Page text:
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The Virgin’s Crown

They shall weave a crown of lilies for her head,
For her feet they shall bring the rose;
And the maiden that treads in the virgin’s tread
Shall follow wherever she goes.

And the crown of the virgin shall be of gold,
And the lilies shall be of snow,
And the rose that blooms at her feet shall unfold
Like the lily that buds below.

For the crown of the virgin is pure and white,
And the roses are sweet and fair,
And the lilies that bloom in the pale moonlight
Are the sign of the maidens’ prayer.

And the maiden that treads in the virgin’s tread
Shall follow wherever she goes,
For the crown of the virgin shall be her head,
And the rose shall bloom at her toes.

Published in Lord Alfred Douglas’s Sonnets (1908), Richards Press, along with three other poems by Olive.

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Easter Song


Oh the world’s all clad in green today,
With buttercups and daisies gay,
And the little clouds have wings of white,
And the sky is blue and the sun is bright.

The little birds that sang so well
In the winter’s worst are too glad to tell
Of the days that come, and the days that go,
And the winter gone and the world aglow.

All the earth is singing so,
For the Easter-tide and the roses blow,
And the hearts of men keep holiday,
For the world is sweet on Easter day.

The music of the bells doth rise,
From every belfry to the skies,
And all the little hills and dales
Are pealing out their Easter tales.

The flowers they bloom, the birds they sing,
For the glory of their risen King,
And the hearts of men keep holiday,
For the world is sweet on Easter day.

Published in “Poetry: A Magazine of Verse” in 1914.
From Olive Custance Collection,
University of Victoria, Special Collections.

This attribution is secondhand , so I am not 100% sure about it. I am currently checking.

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The Secret Garden

Within a walled enclosure, green with box,
I found a garden of all beauty made.
A world of flowers grew there; every shade
Of colour fell upon the curious rocks
That gave the garden an enchanted look.
Here blue and purple muscari unrolled
Their slender spires of blue and purple gold;
Here sweet alyssum the winds of morning shook;
Here tulips spread their gaudy chalices;
Here bright anemones, with coloured flames,
Flared up among the other blossoms’ names,
A glory and a wonder to the bees;
And here was every flower that ever grew,
And every colour that the rainbow knew.

But this was not enough. I found a gate,
And, entering, I was in another world.
Here the imagination might unfurl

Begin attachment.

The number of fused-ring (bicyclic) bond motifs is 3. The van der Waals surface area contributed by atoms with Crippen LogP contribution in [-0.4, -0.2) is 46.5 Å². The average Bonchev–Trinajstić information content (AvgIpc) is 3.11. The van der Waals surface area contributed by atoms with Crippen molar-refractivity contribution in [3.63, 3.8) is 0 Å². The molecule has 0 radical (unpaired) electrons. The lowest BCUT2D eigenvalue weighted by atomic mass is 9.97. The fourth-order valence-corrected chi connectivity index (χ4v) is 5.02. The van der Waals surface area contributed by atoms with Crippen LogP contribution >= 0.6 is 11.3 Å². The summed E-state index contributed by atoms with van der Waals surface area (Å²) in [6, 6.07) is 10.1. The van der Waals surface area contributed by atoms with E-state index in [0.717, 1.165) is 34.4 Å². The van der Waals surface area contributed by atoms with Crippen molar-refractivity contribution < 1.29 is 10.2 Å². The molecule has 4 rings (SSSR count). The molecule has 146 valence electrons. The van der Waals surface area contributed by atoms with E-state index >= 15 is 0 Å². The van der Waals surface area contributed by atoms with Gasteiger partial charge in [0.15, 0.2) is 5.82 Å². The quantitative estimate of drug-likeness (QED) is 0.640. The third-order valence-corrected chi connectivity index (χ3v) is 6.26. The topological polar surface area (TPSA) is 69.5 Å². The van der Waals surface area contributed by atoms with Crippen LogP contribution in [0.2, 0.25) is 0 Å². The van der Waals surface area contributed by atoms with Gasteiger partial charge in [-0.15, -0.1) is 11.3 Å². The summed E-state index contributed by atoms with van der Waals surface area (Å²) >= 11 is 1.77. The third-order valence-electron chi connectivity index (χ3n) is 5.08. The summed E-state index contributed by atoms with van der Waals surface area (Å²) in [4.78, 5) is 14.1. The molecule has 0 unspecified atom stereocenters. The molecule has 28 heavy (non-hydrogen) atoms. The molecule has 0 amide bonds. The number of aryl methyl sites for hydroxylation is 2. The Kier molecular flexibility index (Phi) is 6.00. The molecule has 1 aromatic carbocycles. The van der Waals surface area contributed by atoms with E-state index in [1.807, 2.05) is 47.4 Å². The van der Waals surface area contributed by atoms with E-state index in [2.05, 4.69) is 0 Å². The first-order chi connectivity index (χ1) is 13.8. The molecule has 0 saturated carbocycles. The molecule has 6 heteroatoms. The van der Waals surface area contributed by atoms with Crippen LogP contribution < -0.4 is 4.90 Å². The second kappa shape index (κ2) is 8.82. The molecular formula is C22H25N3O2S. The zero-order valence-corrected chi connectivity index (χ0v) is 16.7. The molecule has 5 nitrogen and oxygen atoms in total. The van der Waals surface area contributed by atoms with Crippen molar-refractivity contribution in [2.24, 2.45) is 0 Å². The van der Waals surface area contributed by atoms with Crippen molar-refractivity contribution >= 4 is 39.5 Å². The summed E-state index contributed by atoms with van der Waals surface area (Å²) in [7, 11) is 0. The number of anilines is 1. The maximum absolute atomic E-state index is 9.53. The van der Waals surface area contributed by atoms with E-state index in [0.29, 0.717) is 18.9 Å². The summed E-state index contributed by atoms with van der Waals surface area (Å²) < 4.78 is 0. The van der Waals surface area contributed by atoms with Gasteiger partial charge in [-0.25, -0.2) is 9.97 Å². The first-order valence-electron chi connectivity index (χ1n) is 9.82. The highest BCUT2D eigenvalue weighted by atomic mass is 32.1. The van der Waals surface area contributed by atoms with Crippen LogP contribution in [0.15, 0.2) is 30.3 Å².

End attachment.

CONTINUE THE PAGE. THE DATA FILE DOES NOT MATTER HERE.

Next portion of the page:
Its wings, and fly beyond the common state
Of human life, and find a new estate
In the dominion of the sun, and be
A radiant and resplendent entity.
Here was the fairyland of fable; great
Green trees, like giants standing in the sun,
With trunks of silver and with leaves of gold,
Whose branches all mysterious stories told
Of fairies and their doings, every one.
Here were the pools where water-nymphs arise,
And mirrors for the stars to see their eyes.

This was the garden of the hidden things,
The secret garden of the hidden springs.

“The Secret Garden” was first published in The Sketch in 1926.

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In Memory of Rupert Brooke

Not where the grasses shiver on the plain,
Nor where the rustling banners toss their glint,
Nor in the shimmer of a silk-lined tent,
But where a thousand rifles lash the rain,
And lead leaps singing through the leaden sleet,
Your heart was stilled for evermore, O sweet.

Not where the evening hangs her purple fringes,
Nor where the dawn breaks like a rose in flame,
Nor where the lovers carve their tale of names
On some unfooted shore of singing syringes,
But where the wave shall never lift your feet,
You lie at peace for evermore, O sweet.

Not where the nightingale makes music meet,
Nor where the hyacinthine woods are gay,
Nor where the dim laurels shed their spray,
But where the drums are muffled in the street,
Your heart was stilled for evermore, O sweet.

O world of over-burdened loveliness,
That asked not of him half he had to give!
And thou, whose dulcet singing lips are mute,
But hast, as one whom beauty doth not bless,
Given all, gone on before us to the grave—
There is no pain like beauty, and no rest.

published in The New Witness in 1918

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Autumn woods, my heart is tired with wandering about 

And all my courage fails, 

O lovely woods draw close your coloured veils,

And shut the cold world out!

The little tangled branches catch my curls, the bracken makes

Strong nets to hold me fast,

But safe in Heaven my truant spirit makes 

Her bright wings free at last!

From Country Life, Vol. 46, Iss. 1194,  (Nov 22, 1919), p 649.

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Beautiful new recordings of Olive Custance poetry



Inn of Dreams

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Bosie’s poison pen: new poems and research


The relationship of Lord and Lady Alfred Douglas was stormy, but not private. An unpublished poem of Douglas’s described it as “Forever in the Press”, and their correspdonence and poetry continues to cast light on their unlikely, enduring union. This article includes significant, unpublished original work of Lord Alfred Douglas and Olive Custance, with the permission of the estate.

 The poison pen of the Fairy Prince. Available at:



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“Peculiar flavor” and “preoccupation with the esoteric” … a 1950s view of Custance and friends

THE EIGHTEEN-NINETIES. A Period Anthology in Prose and Verse,
Chosen by Martin Secker. London: The Richards Press. p. xvi, 616.